Spotlight On Iran
Iran election's theatrics, frank discourse push boundaries
By Jon Gambrell | AP (DUBAI, United Arab Emirates)
From a former president disobeying the supreme leader to open discussion of a 1980s mass execution, Iran’s presidential election is pushing the boundaries of what can be discussed in public and done online, a small but noticeable shift in the country’s clerically overseen polls.
The push doesn’t portend a dramatic change to the structure of the Islamic Republic, under which Supreme Leader Ayatollah Ali Khamenei has the final say over all state matters and clerics determine who can run for office and what bills become law.
It does, however, show that the government’s ability to clamp down on criticism is waning as Iranians turn to encrypted messaging applications like Telegram and internet chats ahead of the May 19 election.
“There’s no doubt about the fact that the state has less control of the discursive realm. It’s much easier for people to get information out,” said Adnan Tabatabai, an Iran analyst based in Germany who is the CEO of the Center for Applied Research in Partnership with the Orient.
“The social media realm is no longer just the space for, let’s say, young, reform-minded moderate figures and people. The conservative and hard-line elements have (done) their homework in that regard so they can use these channels as well.”
The election appeared at first to be a walk for incumbent President Hassan Rouhani, whose moderate administration negotiated the 2015 deal with world powers to curb its nuclear activities. But while Iran has signed multi-billion-dollar deals with airplane manufacturers, the benefits of the lifting of sanctions have yet to reach most Iranians, fueling discontent.
Then came the surprise entry into the race of former President Mahmoud Ahmadinejad, who had questioned the Holocaust, predicted Israel’s demise and ramped up the nuclear program during his eight years in office. Authorities ultimately quashed his bid through the clerical screening that controls who can run . However, his short-lived campaign, in defiance of Khamenei’s advice that he not run, challenged the supreme leader’s authority.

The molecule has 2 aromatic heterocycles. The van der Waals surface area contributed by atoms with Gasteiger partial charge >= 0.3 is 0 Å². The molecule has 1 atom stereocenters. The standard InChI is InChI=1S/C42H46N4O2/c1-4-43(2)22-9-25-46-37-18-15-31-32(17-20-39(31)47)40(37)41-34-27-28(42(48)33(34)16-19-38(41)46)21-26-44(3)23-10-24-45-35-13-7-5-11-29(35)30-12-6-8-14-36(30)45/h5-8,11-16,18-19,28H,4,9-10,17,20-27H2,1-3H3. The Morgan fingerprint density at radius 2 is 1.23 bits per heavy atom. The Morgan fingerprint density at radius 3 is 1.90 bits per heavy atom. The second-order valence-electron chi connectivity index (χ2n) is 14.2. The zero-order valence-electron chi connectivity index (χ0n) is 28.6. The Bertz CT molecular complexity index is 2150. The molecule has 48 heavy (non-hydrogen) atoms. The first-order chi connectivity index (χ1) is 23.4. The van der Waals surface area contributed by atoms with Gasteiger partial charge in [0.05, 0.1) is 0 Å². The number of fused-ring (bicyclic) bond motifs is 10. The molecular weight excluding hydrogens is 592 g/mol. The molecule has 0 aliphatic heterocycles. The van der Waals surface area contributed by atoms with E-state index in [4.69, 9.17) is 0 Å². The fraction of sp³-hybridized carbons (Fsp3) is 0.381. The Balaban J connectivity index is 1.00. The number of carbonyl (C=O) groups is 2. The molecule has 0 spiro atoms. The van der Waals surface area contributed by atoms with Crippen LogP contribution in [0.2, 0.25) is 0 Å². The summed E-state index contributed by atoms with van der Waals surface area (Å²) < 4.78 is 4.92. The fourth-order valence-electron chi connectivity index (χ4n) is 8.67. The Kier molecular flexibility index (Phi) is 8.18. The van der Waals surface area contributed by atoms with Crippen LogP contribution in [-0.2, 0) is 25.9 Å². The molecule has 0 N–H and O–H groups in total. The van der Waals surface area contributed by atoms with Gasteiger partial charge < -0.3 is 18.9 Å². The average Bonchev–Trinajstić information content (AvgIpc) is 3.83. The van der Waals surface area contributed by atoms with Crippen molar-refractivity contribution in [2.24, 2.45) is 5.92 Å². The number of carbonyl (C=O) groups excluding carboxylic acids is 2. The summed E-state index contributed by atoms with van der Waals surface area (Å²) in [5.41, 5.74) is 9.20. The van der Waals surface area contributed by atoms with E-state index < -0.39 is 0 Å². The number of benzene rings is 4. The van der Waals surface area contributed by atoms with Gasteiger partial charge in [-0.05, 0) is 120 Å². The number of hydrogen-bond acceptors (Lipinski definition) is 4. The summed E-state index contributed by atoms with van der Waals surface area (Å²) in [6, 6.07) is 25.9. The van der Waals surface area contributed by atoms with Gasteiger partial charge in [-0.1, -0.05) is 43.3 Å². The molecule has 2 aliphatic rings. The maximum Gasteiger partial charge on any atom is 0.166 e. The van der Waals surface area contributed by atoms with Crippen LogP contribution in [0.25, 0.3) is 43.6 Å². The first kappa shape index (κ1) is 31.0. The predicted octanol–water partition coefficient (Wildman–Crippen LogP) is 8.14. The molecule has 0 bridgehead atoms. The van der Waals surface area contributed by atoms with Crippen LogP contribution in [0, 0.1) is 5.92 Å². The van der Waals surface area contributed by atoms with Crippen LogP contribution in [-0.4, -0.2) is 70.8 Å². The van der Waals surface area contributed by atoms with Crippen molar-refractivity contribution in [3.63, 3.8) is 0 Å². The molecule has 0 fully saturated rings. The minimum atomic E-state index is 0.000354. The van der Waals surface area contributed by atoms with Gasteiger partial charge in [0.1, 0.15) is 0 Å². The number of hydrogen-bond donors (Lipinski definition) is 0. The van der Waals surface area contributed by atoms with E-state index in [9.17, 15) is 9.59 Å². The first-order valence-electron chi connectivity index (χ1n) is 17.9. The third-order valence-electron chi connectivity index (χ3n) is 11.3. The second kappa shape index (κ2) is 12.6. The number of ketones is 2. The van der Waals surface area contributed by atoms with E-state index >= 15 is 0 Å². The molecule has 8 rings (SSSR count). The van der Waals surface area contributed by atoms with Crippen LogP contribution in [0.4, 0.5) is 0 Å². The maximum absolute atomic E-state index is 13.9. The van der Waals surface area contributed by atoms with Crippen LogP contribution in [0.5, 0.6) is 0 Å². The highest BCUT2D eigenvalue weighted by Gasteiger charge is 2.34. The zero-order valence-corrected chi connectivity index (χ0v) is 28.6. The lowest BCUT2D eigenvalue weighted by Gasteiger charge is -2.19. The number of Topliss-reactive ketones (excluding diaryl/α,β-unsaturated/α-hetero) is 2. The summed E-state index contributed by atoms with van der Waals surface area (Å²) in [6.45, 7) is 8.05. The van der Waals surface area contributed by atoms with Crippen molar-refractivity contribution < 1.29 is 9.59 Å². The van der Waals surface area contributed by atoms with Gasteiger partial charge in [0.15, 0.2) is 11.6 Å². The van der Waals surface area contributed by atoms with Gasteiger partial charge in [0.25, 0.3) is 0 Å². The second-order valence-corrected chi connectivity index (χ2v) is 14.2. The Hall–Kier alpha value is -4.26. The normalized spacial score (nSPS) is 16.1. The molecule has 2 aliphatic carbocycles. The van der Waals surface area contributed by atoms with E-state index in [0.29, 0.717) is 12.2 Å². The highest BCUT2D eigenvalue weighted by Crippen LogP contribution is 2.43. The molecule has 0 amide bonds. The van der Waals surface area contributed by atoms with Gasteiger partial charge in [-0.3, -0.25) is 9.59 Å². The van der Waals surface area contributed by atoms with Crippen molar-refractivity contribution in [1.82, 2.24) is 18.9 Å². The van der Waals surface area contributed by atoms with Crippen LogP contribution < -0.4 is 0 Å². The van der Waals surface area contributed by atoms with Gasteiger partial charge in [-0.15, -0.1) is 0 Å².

As the candidate field firmed up, Iranians of all political stripes shared messages, photos and video across the mobile messaging application Telegram. The app’s designers say some 40 million of its active users are in Iran, a nation of 80 million people. This year’s vote marks the first presidential election held since the app swept across Iran.
Supporters of hard-line candidate Ebrahim Raisi circulated a video supposedly shot with passers-by on the streets of Tehran looking at a picture of a car bombing. All suggest the attack happened somewhere else until they turn over the picture to see it happened in Iran, allegedly at the hands of the exiled Mujahedeen-e-Khalq group.
The video seeks to defend Raisi, a favorite of Khamenei, and justify his alleged involvement in the 1988 mass execution of thousands of prisoners , many of them MEK members. It also represents a hard-line justification for the executions, one of the darkest moments of Iran’s post-revolution history still not recognized by its government.
Rouhani supporters also have effectively used Telegram. After state television censored part of a Rouhani advertisement that included shouts supporting reformists detained after Iran’s disputed 2009 presidential election, the unedited video quickly spread through the app.
In another break from precedent, Rouhani has increasingly criticized Iran’s powerful Revolutionary Guard, a hard-line paramilitary force answering only to Khamenei. During Friday’s televised presidential debate, Rouhani pointed to the March 2016 launch of a ballistic missile bearing the words “Israel must be wiped out” in Hebrew, accusing the Guard of trying to sabotage the nuclear deal.
Rouhani kept up that criticism during a campaign stop Monday in Iran’s western city of Hamedan. “Tell the extremists and those who use violence that your era is over,” he said.
Analysts call the move risky.
“The shift will surely galvanize the reformist masses that only reluctantly backed Rouhani in 2013, but it is a risky strategy given the (Guard’s) knack for reprisal,” wrote Alex Vatanka, a senior fellow at the Washington-based Middle East Institute. “There is a fine line between animating an Iranian electorate that has a proven preference for anti-status quo candidates, and prompting Khamenei to fear for his grip on power as the regime’s ultimate authority.”
Rouhani himself hasn’t escaped criticism. During his visit Sunday to the site of a mining disaster that killed at least 42 people, angry miners beat on his armored SUV and shouted at him.
Videos by the semi-official Fars and Tasnim news agencies, both believed to have ties to the Guard, first broke news of the incident — via their Telegram channels, rather than their news wires.
“In tragedy, when clerics are supposed to sympathize with ordinary people, they don’t,” said Mehdi Khalaji, a fellow at the Washington Institute for Near-East Policy. “This has widened the gap between people and the clerics.”
Experts say that growing divide, and other contradictions in Iran’s unique political system, will determine its future.
“Eventually, one day these things will have to be resolved,” Tabatabai said. “Otherwise they will be haunting them forever.”
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